America is still in shock following Justice Samuel Alito’s draft majority opinion to strike down Roe vs. Wade’s landmark decision to guarantee constitution rights to an abortion. If this majority opinion leads to a formal vote, then the Supreme Court will be providing another example of violations against the most marginalized, something we typically see from leaders of other nations.
Residents of Washington D.C., where I serve as an elected member of Congress without a vote, may think they are safe. But without statehood, Congress could simply ban abortion here too. With Democratic majorities in peril in the midterm elections, it’s a very real possibility.
If this opinion stands, the Supreme Court will endanger the lives of millions of Americans. Recent anti-abortion laws in red states like Texas, Mississippi and Alabama have criminalized female reproductive procedures. These bills target women and specialized medical professionals who train to provide safe abortions. Instead of ending abortions, prohibiting abortion care only leads women to terminating their pregnancies in dangerous ways. According to the Guttmacher Institute, while abortion rates are constant regardless of legal status, women living in areas where abortions are banned die at higher rates. About 10 percent of maternal deaths — about 30,000 per year — are attributed to botched abortions in areas where abortions are illegal.
As a health care provider also serving as an elected official, I understand the importance of firsthand experience in crafting health care legislation. Justice Alito’s opinion has little to do with health care, and everything to do with control. The conservative wing of this country has taken over our highest court, rendering it a weapon of political ideology. Justice Alito’s opinion is just another deviation from the principle of separating church and state. The landmark decisions of Roe v. Wade and subsequently Planned Parenthood v. Casey were never about what a woman should do, but what a woman has a right to do. Banning abortions won’t stop the procedure, only block access to safe procedures.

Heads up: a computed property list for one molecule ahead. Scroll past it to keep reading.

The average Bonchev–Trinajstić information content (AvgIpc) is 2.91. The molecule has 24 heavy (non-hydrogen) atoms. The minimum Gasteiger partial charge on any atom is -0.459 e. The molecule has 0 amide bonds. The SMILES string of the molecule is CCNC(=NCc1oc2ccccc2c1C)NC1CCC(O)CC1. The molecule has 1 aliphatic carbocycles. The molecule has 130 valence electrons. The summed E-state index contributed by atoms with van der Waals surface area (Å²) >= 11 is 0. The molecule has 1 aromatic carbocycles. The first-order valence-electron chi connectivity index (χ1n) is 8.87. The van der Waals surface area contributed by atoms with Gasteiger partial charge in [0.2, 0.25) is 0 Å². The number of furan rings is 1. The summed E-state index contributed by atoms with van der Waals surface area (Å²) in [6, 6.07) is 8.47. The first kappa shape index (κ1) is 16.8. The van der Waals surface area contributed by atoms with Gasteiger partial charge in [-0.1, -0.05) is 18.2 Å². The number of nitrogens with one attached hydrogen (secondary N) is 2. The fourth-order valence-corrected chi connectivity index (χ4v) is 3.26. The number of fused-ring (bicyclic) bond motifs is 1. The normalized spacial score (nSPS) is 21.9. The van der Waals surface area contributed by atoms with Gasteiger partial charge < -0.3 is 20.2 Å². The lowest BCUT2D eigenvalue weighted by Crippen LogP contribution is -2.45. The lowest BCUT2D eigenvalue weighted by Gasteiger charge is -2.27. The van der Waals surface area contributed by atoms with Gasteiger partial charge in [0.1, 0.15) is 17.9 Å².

Unfortunately, exerting control through health care legislation is nothing new. Health and science policy have been weaponized against the most marginalized and politically vulnerable for centuries. Since the 1800s, we’ve denied Black people equitable care, instead forcing them into segregated and often under-resourced medical facilities. More recently, several American states have passed legislation banning gender-affirming care for transgender Americans. Now, we’re witnessing several Supreme Court justices betray precedent, readying to overturn a woman’s right to her own body. These examples have never been about improving laws, but rather opportunities to exert one’s will over the lives of others.
As we continue to fight for those who are oppressed overseas, it’s important to not ignore the maltreatment of those marginalized here in America. As we continue to support the Ukrainians against Vladimir Putin’s invasion, we must keep the pressure on Congress to pass the Women’s Health Protection Act to ensure women have the right to access medically safe reproductive care. While we criticize other nations for criminalizing the LBGTQ+ community, we must also push congress to pass the Equality Act to protect their rights of that community here in the United States.
Lastly, as we continue to spread democracy internationally, we must complete our own democracy by making D.C. the fifty-first state. By achieving statehood, the 700,000 residents of our nation’s capital who currently lack a congressional vote, control over our budget and full right to self-govern, will finally have a say on national matters and in the lives of our citizens.
Oye Owolewa is the elected Shadow Representative of Washington D.C. and a practicing pharmacist.